To the Wampler family: I am sure that your feeling about the loss of your business are hundreds of times stronger than ours.  I’m sorry that the infighting in your family has taken this toll on all of you.  I know you tried.  We will all miss you and your efforts to give us the best experience that you could.  Thank you for 53 great Hamventions!

To my friends at the Dayton Amateur Radio Association:  We know that big changes are coming and we know that decisions will need to be made.  We all have high hopes and we all know that you will get it done.  Don’t be discouraged by those who choose to complain and whine, but please listen to those who thoughtfully make suggestions and provide constructive criticism.  And most of all, thanks!  Thanks for providing us this wonderful convention each year and thanks for having a contingency plan and thanks for committing to bringing us a 2017 Hamvention!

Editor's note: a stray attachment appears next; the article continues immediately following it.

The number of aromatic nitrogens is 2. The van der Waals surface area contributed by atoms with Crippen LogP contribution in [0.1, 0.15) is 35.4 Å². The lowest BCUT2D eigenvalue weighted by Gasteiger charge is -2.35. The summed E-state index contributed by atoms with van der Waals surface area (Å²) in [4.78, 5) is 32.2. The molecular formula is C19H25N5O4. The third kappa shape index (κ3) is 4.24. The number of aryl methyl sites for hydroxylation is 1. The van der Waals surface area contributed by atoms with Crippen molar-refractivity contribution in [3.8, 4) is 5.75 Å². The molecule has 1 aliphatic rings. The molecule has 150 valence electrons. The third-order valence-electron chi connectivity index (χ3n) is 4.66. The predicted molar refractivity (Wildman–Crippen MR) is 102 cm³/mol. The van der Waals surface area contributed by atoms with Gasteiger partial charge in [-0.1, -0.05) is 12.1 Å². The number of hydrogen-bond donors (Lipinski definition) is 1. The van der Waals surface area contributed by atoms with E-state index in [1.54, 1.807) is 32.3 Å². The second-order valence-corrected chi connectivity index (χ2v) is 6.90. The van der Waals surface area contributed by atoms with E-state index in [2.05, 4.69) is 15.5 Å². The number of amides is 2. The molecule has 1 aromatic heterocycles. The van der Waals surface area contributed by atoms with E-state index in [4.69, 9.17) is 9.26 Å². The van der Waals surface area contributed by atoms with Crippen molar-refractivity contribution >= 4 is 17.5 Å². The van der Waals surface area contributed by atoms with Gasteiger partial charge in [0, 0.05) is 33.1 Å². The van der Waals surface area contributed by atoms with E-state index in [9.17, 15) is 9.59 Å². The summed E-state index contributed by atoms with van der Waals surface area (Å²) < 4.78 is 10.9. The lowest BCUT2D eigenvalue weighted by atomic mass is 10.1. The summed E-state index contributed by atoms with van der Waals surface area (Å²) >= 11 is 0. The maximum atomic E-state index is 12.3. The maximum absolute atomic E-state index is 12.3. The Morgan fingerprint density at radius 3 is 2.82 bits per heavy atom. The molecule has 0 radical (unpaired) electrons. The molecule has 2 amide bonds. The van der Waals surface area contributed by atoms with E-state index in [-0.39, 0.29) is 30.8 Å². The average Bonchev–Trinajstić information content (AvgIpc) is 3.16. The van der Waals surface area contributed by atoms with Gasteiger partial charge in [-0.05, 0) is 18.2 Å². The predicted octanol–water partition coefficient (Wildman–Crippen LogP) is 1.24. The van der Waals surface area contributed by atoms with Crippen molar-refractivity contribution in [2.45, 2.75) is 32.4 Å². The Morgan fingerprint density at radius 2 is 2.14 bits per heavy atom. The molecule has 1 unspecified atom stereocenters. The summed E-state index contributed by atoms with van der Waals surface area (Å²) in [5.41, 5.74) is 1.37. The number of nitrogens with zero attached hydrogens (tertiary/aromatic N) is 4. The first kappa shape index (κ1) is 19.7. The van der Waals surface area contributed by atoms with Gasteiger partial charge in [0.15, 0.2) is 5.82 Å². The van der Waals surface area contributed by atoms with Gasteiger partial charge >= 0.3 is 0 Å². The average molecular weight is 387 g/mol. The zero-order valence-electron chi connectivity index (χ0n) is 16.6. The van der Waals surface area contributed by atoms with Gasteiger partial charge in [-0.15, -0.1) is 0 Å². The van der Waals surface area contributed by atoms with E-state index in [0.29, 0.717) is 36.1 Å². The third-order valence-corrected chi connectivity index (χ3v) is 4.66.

Rest in Peace, Hara.  We’ll miss you.


(Published from DFW, Texas)


  • Bill this was my 5th Hamvention. My 1st in 11 years, I’m glad I made the trek up there this year and look forward to what the folks at DARA. surprise us with next year. Everything changes but I hope the new digs still have grilled brats instead of the boiled. Wienies we have down here at HamCom.
    73 HARA
    De KA5TXL